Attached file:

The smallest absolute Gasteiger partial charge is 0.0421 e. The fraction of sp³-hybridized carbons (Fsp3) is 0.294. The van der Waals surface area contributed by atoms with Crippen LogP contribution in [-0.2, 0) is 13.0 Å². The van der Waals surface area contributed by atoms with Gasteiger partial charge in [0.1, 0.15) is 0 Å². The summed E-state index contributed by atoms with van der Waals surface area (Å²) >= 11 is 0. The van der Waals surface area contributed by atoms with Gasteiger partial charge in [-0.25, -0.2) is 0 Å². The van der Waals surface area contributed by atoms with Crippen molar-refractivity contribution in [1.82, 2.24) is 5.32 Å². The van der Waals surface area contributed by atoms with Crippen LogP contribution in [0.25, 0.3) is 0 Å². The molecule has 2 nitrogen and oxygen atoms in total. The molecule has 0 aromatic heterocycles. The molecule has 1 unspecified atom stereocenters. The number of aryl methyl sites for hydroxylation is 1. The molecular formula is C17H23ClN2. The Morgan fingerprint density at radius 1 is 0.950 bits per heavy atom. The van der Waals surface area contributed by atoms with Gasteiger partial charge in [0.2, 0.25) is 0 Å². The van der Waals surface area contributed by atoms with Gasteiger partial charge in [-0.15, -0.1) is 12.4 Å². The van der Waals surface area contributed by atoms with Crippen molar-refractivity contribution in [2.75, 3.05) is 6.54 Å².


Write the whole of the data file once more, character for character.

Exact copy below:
The smallest absolute Gasteiger partial charge is 0.0421 e. The fraction of sp³-hybridized carbons (Fsp3) is 0.294. The van der Waals surface area contributed by atoms with Crippen LogP contribution in [-0.2, 0) is 13.0 Å². The van der Waals surface area contributed by atoms with Gasteiger partial charge in [0.1, 0.15) is 0 Å². The summed E-state index contributed by atoms with van der Waals surface area (Å²) >= 11 is 0. The van der Waals surface area contributed by atoms with Gasteiger partial charge in [-0.25, -0.2) is 0 Å². The van der Waals surface area contributed by atoms with Crippen molar-refractivity contribution in [1.82, 2.24) is 5.32 Å². The van der Waals surface area contributed by atoms with Crippen LogP contribution in [0.25, 0.3) is 0 Å². The molecule has 2 nitrogen and oxygen atoms in total. The molecule has 0 aromatic heterocycles. The molecule has 1 unspecified atom stereocenters. The number of aryl methyl sites for hydroxylation is 1. The molecular formula is C17H23ClN2. The Morgan fingerprint density at radius 1 is 0.950 bits per heavy atom. The van der Waals surface area contributed by atoms with Gasteiger partial charge in [0.2, 0.25) is 0 Å². The van der Waals surface area contributed by atoms with Gasteiger partial charge in [-0.15, -0.1) is 12.4 Å². The van der Waals surface area contributed by atoms with Crippen molar-refractivity contribution in [2.75, 3.05) is 6.54 Å².